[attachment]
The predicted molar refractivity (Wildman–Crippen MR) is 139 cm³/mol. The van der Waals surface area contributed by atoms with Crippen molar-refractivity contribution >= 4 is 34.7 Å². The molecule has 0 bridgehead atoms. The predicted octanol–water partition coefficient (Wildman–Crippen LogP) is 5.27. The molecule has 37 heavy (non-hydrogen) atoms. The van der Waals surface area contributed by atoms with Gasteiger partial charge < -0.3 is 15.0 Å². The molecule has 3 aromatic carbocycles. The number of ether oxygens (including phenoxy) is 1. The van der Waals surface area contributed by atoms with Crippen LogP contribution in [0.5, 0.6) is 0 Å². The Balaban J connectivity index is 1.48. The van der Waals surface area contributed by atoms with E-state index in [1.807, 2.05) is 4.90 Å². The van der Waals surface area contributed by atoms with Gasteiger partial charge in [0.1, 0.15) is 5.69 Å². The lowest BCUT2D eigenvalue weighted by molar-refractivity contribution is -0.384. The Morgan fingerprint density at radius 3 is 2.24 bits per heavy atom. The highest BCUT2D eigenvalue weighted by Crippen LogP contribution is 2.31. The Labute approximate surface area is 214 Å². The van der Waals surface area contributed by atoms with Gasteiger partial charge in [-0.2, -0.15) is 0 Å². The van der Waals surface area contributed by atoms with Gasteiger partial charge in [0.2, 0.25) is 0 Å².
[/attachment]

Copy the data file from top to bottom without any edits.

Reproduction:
The predicted molar refractivity (Wildman–Crippen MR) is 139 cm³/mol. The van der Waals surface area contributed by atoms with Crippen molar-refractivity contribution >= 4 is 34.7 Å². The molecule has 0 bridgehead atoms. The predicted octanol–water partition coefficient (Wildman–Crippen LogP) is 5.27. The molecule has 37 heavy (non-hydrogen) atoms. The van der Waals surface area contributed by atoms with Gasteiger partial charge < -0.3 is 15.0 Å². The molecule has 3 aromatic carbocycles. The number of ether oxygens (including phenoxy) is 1. The van der Waals surface area contributed by atoms with Crippen LogP contribution in [0.5, 0.6) is 0 Å². The Balaban J connectivity index is 1.48. The van der Waals surface area contributed by atoms with E-state index in [1.807, 2.05) is 4.90 Å². The van der Waals surface area contributed by atoms with Gasteiger partial charge in [0.1, 0.15) is 5.69 Å². The lowest BCUT2D eigenvalue weighted by molar-refractivity contribution is -0.384. The Morgan fingerprint density at radius 3 is 2.24 bits per heavy atom. The highest BCUT2D eigenvalue weighted by Crippen LogP contribution is 2.31. The Labute approximate surface area is 214 Å². The van der Waals surface area contributed by atoms with Gasteiger partial charge in [-0.2, -0.15) is 0 Å². The van der Waals surface area contributed by atoms with Gasteiger partial charge in [0.2, 0.25) is 0 Å².